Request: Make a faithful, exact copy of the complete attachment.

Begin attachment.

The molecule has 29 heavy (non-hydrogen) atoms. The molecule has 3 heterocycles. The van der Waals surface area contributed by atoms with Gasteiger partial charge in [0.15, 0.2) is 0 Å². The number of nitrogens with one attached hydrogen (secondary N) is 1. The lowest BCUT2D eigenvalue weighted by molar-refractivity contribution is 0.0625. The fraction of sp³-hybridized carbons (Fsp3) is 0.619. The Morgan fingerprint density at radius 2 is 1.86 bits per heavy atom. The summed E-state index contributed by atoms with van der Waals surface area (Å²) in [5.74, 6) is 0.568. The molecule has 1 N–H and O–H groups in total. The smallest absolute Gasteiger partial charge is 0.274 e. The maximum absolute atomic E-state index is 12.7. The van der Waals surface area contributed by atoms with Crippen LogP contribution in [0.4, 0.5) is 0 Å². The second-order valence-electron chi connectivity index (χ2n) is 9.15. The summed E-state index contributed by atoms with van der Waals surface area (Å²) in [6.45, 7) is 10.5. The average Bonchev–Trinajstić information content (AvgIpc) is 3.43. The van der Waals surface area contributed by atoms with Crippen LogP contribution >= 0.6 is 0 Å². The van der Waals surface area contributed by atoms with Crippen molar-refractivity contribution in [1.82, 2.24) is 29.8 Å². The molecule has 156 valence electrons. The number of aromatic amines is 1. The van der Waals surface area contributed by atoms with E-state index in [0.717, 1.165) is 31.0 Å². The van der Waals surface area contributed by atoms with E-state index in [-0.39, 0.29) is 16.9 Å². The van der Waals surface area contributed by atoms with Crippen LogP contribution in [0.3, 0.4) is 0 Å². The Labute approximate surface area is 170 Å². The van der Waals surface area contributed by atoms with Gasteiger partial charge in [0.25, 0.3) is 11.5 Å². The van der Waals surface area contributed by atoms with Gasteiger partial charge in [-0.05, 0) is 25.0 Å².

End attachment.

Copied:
The molecule has 29 heavy (non-hydrogen) atoms. The molecule has 3 heterocycles. The van der Waals surface area contributed by atoms with Gasteiger partial charge in [0.15, 0.2) is 0 Å². The number of nitrogens with one attached hydrogen (secondary N) is 1. The lowest BCUT2D eigenvalue weighted by molar-refractivity contribution is 0.0625. The fraction of sp³-hybridized carbons (Fsp3) is 0.619. The Morgan fingerprint density at radius 2 is 1.86 bits per heavy atom. The summed E-state index contributed by atoms with van der Waals surface area (Å²) in [5.74, 6) is 0.568. The molecule has 1 N–H and O–H groups in total. The smallest absolute Gasteiger partial charge is 0.274 e. The maximum absolute atomic E-state index is 12.7. The van der Waals surface area contributed by atoms with Crippen LogP contribution in [0.4, 0.5) is 0 Å². The second-order valence-electron chi connectivity index (χ2n) is 9.15. The summed E-state index contributed by atoms with van der Waals surface area (Å²) in [6.45, 7) is 10.5. The average Bonchev–Trinajstić information content (AvgIpc) is 3.43. The van der Waals surface area contributed by atoms with Crippen LogP contribution >= 0.6 is 0 Å². The van der Waals surface area contributed by atoms with Crippen molar-refractivity contribution in [1.82, 2.24) is 29.8 Å². The molecule has 156 valence electrons. The number of aromatic amines is 1. The van der Waals surface area contributed by atoms with E-state index in [0.717, 1.165) is 31.0 Å². The van der Waals surface area contributed by atoms with E-state index in [-0.39, 0.29) is 16.9 Å². The van der Waals surface area contributed by atoms with Crippen LogP contribution in [0.3, 0.4) is 0 Å². The Labute approximate surface area is 170 Å². The van der Waals surface area contributed by atoms with Gasteiger partial charge in [0.25, 0.3) is 11.5 Å². The van der Waals surface area contributed by atoms with Gasteiger partial charge in [-0.05, 0) is 25.0 Å².